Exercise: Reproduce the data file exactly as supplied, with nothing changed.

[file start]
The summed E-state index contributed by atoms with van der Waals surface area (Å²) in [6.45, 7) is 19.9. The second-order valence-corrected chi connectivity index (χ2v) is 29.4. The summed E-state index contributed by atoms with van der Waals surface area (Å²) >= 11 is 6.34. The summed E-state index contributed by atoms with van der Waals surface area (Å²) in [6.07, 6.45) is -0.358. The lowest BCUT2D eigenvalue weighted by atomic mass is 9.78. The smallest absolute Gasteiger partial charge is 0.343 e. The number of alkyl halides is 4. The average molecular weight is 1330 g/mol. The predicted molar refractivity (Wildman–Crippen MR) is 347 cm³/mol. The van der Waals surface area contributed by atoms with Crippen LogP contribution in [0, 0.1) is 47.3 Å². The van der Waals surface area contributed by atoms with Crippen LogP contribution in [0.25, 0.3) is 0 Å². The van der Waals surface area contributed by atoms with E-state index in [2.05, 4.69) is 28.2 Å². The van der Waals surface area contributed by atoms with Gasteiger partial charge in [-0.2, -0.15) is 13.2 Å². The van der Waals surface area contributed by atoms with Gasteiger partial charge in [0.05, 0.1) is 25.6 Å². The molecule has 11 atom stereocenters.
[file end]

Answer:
The summed E-state index contributed by atoms with van der Waals surface area (Å²) in [6.45, 7) is 19.9. The second-order valence-corrected chi connectivity index (χ2v) is 29.4. The summed E-state index contributed by atoms with van der Waals surface area (Å²) >= 11 is 6.34. The summed E-state index contributed by atoms with van der Waals surface area (Å²) in [6.07, 6.45) is -0.358. The lowest BCUT2D eigenvalue weighted by atomic mass is 9.78. The smallest absolute Gasteiger partial charge is 0.343 e. The number of alkyl halides is 4. The average molecular weight is 1330 g/mol. The predicted molar refractivity (Wildman–Crippen MR) is 347 cm³/mol. The van der Waals surface area contributed by atoms with Crippen LogP contribution in [0, 0.1) is 47.3 Å². The van der Waals surface area contributed by atoms with Crippen LogP contribution in [0.25, 0.3) is 0 Å². The van der Waals surface area contributed by atoms with E-state index in [2.05, 4.69) is 28.2 Å². The van der Waals surface area contributed by atoms with Gasteiger partial charge in [-0.2, -0.15) is 13.2 Å². The van der Waals surface area contributed by atoms with Gasteiger partial charge in [0.05, 0.1) is 25.6 Å². The molecule has 11 atom stereocenters.